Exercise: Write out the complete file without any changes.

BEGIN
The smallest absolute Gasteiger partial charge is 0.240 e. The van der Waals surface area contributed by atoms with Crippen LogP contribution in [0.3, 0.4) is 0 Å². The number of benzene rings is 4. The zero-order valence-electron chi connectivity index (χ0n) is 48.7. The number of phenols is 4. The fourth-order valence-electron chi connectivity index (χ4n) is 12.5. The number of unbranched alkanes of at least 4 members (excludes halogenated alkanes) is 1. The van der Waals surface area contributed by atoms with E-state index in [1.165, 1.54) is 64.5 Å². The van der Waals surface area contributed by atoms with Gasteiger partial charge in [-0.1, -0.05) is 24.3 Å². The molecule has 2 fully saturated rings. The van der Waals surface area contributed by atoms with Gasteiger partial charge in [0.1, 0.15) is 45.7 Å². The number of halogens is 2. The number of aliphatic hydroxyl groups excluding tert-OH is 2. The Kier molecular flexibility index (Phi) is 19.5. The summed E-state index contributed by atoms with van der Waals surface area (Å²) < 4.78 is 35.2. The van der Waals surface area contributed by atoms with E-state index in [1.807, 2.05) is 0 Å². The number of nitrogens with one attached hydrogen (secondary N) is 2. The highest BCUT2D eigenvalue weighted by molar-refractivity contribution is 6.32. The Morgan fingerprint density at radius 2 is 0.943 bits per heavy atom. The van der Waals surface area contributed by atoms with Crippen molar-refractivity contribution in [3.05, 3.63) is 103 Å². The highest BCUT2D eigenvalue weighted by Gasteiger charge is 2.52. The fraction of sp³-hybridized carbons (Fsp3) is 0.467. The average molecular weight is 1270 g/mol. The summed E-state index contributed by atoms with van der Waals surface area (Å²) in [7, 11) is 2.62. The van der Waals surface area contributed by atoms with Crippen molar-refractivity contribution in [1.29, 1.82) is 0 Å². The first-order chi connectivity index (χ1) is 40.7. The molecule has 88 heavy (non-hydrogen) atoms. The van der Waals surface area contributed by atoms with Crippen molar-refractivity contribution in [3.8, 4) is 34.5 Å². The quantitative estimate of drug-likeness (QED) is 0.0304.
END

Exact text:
The smallest absolute Gasteiger partial charge is 0.240 e. The van der Waals surface area contributed by atoms with Crippen LogP contribution in [0.3, 0.4) is 0 Å². The number of benzene rings is 4. The zero-order valence-electron chi connectivity index (χ0n) is 48.7. The number of phenols is 4. The fourth-order valence-electron chi connectivity index (χ4n) is 12.5. The number of unbranched alkanes of at least 4 members (excludes halogenated alkanes) is 1. The van der Waals surface area contributed by atoms with E-state index in [1.165, 1.54) is 64.5 Å². The van der Waals surface area contributed by atoms with Gasteiger partial charge in [-0.1, -0.05) is 24.3 Å². The molecule has 2 fully saturated rings. The van der Waals surface area contributed by atoms with Gasteiger partial charge in [0.1, 0.15) is 45.7 Å². The number of halogens is 2. The number of aliphatic hydroxyl groups excluding tert-OH is 2. The Kier molecular flexibility index (Phi) is 19.5. The summed E-state index contributed by atoms with van der Waals surface area (Å²) < 4.78 is 35.2. The van der Waals surface area contributed by atoms with E-state index in [1.807, 2.05) is 0 Å². The number of nitrogens with one attached hydrogen (secondary N) is 2. The highest BCUT2D eigenvalue weighted by molar-refractivity contribution is 6.32. The Morgan fingerprint density at radius 2 is 0.943 bits per heavy atom. The van der Waals surface area contributed by atoms with Crippen molar-refractivity contribution in [3.05, 3.63) is 103 Å². The highest BCUT2D eigenvalue weighted by Gasteiger charge is 2.52. The fraction of sp³-hybridized carbons (Fsp3) is 0.467. The average molecular weight is 1270 g/mol. The summed E-state index contributed by atoms with van der Waals surface area (Å²) in [7, 11) is 2.62. The van der Waals surface area contributed by atoms with Crippen molar-refractivity contribution in [1.29, 1.82) is 0 Å². The first-order chi connectivity index (χ1) is 40.7. The molecule has 88 heavy (non-hydrogen) atoms. The van der Waals surface area contributed by atoms with Crippen molar-refractivity contribution in [3.8, 4) is 34.5 Å². The quantitative estimate of drug-likeness (QED) is 0.0304.